A recent post at Salon by Kerry Lauerman got me wondering if maybe the tide is turning, and social media is returning to what works: depth of content and an original perspective.
Lauerman is reporting from the front lines of online publications. Salon was one of the first into this new world of digital media with its fully online “magazine.” (We still have not found a good name for these kinds of publications.) Way back in, what, 1997 (?), Salon launched itself without the doppleganger of a paper version. Just as we look at modern steel-and-glass skyscrapers today and say, meh, what’s the big deal?, Salon might not seem like such a revelation, but at the time, it was. And now, bonus, it has a long history of experimentation to draw on. [More]
We’re thrilled to add Common Sense Media to our client roster. We’ve admired their work for years as we’ve covered the intersection of technology and education for Spotlight on Digital Media & Learning. Common Sense Media offers parents and teachers tools to help navigate the sometimes perilous, often exhilarating, online world and harness its power for good. Best known for their rating systems of all things media, they’ve quickly become a leader in the field, offering developmentally appropriate ratings of everything from games to apps to movies, informing parents about privacy and safety online, and creating a rich curriculum for educators to teach kids how to be good online “citizens.” They are truly helping kids thrive in a digital world. [More]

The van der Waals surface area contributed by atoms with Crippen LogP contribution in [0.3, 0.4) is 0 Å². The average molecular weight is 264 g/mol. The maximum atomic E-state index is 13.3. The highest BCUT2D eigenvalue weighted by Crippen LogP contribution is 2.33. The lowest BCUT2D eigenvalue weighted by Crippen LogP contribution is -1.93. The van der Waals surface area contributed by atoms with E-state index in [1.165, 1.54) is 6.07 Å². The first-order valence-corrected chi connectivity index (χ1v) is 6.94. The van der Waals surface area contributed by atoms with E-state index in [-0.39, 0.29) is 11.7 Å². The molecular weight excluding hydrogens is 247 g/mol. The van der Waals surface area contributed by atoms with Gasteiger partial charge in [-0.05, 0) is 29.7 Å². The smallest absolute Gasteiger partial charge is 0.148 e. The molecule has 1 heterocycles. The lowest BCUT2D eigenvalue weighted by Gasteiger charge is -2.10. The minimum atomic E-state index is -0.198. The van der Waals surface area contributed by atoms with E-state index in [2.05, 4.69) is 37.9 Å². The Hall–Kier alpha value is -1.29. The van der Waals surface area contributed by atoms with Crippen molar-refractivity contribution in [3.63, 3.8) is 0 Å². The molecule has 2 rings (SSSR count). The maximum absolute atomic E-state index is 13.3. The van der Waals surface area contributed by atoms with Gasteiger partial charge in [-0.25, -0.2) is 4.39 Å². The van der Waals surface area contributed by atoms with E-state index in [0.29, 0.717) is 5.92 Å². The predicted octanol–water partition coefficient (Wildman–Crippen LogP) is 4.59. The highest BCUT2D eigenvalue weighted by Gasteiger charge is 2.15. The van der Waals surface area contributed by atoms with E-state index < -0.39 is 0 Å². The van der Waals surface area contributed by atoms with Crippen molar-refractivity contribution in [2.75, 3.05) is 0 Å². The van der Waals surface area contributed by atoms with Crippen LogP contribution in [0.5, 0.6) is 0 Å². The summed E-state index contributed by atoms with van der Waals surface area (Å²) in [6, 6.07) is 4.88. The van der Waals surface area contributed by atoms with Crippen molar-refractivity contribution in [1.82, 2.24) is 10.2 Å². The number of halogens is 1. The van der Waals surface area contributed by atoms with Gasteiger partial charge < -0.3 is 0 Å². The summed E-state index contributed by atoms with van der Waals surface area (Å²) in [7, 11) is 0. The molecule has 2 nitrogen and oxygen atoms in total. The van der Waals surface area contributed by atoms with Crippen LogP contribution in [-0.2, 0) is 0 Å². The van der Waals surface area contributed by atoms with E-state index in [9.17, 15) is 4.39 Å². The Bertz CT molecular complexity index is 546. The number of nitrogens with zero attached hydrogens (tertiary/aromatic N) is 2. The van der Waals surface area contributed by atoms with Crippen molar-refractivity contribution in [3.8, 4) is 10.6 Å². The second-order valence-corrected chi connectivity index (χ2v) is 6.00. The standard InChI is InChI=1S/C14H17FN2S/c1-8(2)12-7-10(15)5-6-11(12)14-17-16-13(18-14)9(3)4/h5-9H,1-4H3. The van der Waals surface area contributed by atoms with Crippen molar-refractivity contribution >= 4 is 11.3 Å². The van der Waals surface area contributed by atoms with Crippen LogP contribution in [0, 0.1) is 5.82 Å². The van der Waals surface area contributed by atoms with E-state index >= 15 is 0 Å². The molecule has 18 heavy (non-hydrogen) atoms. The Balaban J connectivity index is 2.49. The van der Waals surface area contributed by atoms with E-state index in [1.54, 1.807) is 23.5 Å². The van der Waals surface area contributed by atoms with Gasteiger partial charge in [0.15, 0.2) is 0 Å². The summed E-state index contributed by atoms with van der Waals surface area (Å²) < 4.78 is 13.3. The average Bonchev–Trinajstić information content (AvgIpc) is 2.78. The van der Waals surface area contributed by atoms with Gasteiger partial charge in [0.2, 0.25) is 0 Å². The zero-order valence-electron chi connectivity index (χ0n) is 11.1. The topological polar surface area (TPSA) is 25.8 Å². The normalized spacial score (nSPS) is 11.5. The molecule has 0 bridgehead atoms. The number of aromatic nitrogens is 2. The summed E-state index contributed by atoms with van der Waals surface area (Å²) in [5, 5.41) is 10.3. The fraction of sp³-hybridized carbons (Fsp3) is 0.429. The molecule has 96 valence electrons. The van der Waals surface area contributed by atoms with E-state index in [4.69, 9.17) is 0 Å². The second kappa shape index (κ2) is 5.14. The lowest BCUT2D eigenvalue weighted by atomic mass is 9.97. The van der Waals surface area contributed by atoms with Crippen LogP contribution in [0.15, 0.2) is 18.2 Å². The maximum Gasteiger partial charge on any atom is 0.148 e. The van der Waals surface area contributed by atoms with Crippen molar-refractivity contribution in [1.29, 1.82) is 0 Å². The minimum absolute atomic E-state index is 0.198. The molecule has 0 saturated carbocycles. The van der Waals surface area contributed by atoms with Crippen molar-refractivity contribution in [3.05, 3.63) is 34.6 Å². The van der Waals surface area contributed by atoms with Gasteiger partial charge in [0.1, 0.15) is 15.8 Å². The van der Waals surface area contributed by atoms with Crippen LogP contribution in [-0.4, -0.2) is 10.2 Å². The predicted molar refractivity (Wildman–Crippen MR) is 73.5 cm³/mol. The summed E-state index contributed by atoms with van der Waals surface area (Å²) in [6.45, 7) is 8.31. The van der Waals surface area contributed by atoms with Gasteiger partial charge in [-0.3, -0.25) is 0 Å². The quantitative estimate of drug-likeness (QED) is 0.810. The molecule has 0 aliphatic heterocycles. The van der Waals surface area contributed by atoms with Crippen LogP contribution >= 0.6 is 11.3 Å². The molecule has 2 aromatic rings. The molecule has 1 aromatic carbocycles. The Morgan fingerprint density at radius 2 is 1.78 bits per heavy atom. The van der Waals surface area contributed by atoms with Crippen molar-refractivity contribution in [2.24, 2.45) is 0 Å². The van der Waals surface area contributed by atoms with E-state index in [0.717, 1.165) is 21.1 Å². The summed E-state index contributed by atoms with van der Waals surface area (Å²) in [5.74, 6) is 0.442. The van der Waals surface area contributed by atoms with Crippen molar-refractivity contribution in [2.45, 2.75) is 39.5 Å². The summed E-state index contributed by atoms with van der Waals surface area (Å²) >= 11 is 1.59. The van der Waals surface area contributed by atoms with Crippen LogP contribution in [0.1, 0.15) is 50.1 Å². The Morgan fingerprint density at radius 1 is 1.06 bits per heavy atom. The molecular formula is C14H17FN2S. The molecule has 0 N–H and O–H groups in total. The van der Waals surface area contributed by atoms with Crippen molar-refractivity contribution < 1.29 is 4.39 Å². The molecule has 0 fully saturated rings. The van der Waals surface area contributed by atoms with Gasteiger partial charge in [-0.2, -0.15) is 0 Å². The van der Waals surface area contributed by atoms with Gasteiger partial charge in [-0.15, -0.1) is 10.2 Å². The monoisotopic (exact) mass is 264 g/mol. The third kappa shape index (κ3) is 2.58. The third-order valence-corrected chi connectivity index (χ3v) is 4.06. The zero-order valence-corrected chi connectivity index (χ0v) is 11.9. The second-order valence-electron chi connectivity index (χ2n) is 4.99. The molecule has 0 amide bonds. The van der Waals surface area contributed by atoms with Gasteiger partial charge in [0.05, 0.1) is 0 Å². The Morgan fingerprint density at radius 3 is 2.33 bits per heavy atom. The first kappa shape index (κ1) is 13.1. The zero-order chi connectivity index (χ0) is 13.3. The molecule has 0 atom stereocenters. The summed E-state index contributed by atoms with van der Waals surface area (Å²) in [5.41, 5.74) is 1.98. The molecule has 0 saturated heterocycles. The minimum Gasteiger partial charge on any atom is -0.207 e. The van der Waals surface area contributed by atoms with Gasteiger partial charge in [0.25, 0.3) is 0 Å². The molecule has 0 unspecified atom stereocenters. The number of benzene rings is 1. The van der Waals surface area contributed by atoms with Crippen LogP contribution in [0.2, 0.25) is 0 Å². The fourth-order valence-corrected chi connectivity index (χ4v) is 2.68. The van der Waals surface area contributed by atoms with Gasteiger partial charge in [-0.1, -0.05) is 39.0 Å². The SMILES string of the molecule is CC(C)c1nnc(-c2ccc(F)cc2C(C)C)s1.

A senior communications advisor at one of the oldest think tanks in the country talks about how they are using social media to get their research findings out to policymakers, journalists, and the public.
We sat down with the Brookings Institution’s David Jackson. He says all the things your English teacher taught you about strong topic sentences are even more important today. [More]